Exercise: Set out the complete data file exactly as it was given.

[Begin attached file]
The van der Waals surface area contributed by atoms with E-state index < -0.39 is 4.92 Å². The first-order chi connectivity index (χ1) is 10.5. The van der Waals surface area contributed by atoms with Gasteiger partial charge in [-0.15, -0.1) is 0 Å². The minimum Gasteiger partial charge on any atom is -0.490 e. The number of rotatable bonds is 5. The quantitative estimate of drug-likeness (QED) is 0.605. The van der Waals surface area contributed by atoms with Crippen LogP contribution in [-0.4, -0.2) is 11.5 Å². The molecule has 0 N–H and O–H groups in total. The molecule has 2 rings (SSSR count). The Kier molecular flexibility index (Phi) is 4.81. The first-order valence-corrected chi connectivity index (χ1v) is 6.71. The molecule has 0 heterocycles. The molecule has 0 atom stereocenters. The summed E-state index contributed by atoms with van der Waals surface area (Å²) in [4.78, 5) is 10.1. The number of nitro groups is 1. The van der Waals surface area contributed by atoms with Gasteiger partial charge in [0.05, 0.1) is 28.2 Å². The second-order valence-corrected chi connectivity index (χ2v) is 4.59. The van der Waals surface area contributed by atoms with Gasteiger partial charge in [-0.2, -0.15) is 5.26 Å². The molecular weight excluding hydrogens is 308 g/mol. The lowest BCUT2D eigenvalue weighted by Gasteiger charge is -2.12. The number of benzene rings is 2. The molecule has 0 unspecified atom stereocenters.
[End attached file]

The van der Waals surface area contributed by atoms with E-state index < -0.39 is 4.92 Å². The first-order chi connectivity index (χ1) is 10.5. The van der Waals surface area contributed by atoms with Gasteiger partial charge in [-0.15, -0.1) is 0 Å². The minimum Gasteiger partial charge on any atom is -0.490 e. The number of rotatable bonds is 5. The quantitative estimate of drug-likeness (QED) is 0.605. The van der Waals surface area contributed by atoms with Crippen LogP contribution in [-0.4, -0.2) is 11.5 Å². The molecule has 0 N–H and O–H groups in total. The molecule has 2 rings (SSSR count). The Kier molecular flexibility index (Phi) is 4.81. The first-order valence-corrected chi connectivity index (χ1v) is 6.71. The molecule has 0 heterocycles. The molecule has 0 atom stereocenters. The summed E-state index contributed by atoms with van der Waals surface area (Å²) in [4.78, 5) is 10.1. The number of nitro groups is 1. The van der Waals surface area contributed by atoms with Gasteiger partial charge in [0.05, 0.1) is 28.2 Å². The second-order valence-corrected chi connectivity index (χ2v) is 4.59. The van der Waals surface area contributed by atoms with Gasteiger partial charge in [-0.2, -0.15) is 5.26 Å². The molecular weight excluding hydrogens is 308 g/mol. The lowest BCUT2D eigenvalue weighted by Gasteiger charge is -2.12. The number of benzene rings is 2. The molecule has 0 unspecified atom stereocenters.